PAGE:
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I'm a bit confused about fats. So far I eat salmon once a day (about 8 grams of fat there) and take CLA 6g/day. Is this ALL I need?

I've heard good things about GLA, sterile hemp seed oil, etc. but I don't want to deviate from the proper "ratio"- whichever that is.

Please if you can clarify this?

There are two levels on which dietary fats can be considered. The first and most basic level is about general health. Certain fats are “essential” because the body can not make them from scratch, and their deficiency leads to illness. In general, in the US we do not get enough omega-3s in our daily diet. This is due to 3 reasons, 1) the food industry has made food products that aren’t nutritionally complete, 2) the dairy industry has changed the way they raise animals leading to less nutritious dairy products, and 3) most people in the US don’t eat enough foods with omega-3s in them.

The result is too many vegetable fats, saturated fats, and trans-fats. Adding omega-3s in the form of fish oil seems to be the simplest way to significantly improve the ratio of essential fats in our diet. Using flax oil is another option, though the results are less predictable due to interindividual differences in fat metabolism.

There are a number of fatty acid supplements you can find in the stores. Many of them are based on a mixture of essential fats to provide the right balance. This is a good idea in theory, unfortunately, in order for the supplements to really impact fatty acid imbalances; you would have to abstain from all other fats in the diet.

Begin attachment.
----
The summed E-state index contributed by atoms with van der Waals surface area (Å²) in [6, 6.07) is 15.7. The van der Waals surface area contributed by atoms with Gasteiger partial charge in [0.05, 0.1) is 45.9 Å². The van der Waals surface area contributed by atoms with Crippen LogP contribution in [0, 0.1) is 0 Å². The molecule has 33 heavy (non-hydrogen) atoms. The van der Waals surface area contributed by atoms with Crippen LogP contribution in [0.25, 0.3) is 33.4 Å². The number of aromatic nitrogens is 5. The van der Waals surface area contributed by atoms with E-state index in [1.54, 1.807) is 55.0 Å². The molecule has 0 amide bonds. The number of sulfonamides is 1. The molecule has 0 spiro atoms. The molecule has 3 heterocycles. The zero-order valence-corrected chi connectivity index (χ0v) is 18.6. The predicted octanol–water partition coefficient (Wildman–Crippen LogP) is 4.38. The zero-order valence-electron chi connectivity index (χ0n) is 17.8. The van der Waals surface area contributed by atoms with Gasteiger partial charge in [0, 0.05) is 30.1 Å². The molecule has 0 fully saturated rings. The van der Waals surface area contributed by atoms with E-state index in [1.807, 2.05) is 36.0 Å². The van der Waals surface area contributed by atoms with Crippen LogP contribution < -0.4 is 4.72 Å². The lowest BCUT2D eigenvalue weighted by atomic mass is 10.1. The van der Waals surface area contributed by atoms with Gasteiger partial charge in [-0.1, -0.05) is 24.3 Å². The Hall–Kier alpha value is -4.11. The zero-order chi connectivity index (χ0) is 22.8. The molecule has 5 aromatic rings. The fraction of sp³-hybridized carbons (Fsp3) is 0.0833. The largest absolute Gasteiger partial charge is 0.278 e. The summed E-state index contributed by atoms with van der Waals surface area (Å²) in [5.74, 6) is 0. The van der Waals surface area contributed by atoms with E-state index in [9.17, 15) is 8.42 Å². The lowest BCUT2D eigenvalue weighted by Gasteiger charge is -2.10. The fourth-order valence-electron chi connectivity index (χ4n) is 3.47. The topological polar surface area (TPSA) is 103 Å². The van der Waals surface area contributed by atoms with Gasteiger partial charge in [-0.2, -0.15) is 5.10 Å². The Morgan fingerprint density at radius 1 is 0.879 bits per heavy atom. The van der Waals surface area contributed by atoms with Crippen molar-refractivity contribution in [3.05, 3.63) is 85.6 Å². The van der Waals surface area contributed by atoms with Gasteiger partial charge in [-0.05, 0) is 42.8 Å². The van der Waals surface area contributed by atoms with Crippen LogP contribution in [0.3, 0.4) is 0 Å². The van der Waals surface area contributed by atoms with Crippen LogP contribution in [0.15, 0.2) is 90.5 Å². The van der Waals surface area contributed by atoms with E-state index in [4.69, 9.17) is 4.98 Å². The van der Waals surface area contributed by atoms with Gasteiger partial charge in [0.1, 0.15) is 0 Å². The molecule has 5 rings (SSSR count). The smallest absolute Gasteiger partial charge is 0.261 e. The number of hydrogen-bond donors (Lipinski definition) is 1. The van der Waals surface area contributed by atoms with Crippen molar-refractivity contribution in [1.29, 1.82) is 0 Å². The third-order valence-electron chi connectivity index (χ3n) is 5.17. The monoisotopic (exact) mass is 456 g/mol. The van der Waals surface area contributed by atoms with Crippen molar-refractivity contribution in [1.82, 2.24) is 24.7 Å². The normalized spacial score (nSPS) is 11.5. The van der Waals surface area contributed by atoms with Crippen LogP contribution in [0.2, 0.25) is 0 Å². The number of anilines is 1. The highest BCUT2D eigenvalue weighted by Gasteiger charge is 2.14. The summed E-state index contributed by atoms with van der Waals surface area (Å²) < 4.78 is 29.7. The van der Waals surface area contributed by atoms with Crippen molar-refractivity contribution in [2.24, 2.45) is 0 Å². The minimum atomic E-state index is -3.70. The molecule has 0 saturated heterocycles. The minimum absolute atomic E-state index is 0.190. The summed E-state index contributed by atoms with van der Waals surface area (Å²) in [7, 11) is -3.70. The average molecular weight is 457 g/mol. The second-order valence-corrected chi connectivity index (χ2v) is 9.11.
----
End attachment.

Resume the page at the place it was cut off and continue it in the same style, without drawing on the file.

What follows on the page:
A better, or more efficient, solution is simply to add those fats you lack, namely omega-3s. This is why fish oil is such a great supplement.

CLA also has health benefits, particularly against certain types of cancer.

The other level which fatty acids can be considered is from a physiological stand point, namely as body composition modulators. Certain fats, when they are stored within fat cells, alter fatty acid metabolism when they are metabolized in the fat cell. Two such fats with this property are fish oil (EPA) and CLA. EPA form fish oil makes a fat cell fat resistant, and enhances its ability to mobilize stored fat. Fish oil can also increase insulin sensitivity. CLA also acts in the same way as fish oil, but it also appears to act as a PPAR-gamma antagonist. Or at least the 10:12 isomer. The 9:11 isomer appears to be a PPAR-alpha agonist, which also has benefits once inside the fat cell. You can read more about PPAR-gamma antagonists here (Expert Opin Investig Drugs. 2003 Apr;12(4):713-6.)

The jury is still out among academics with respect to CLA. It has many effects in the body. I personally recommend (and use myself) a reasonable intake of CLA (2-6 grams per day) based on the current data.

So, in summary, fish oil provides essential fatty acids that are normally deficient in most people who do not consumer a lot of sea food. CAL also has basic health properties. Both fish oil and CLA have the ability to alter body composition by modulating fat metabolism once stored in fat cells. Finally, taking supplements which only contain those fatty acids that are missing in the diet, rather than blends which provide all fatty acids, is a more efficient way of getting your fatty acid intake balanced.
Great info.. More of Bryans knowledge on CLA and fish/flax can be found in the FAQ under suppliments.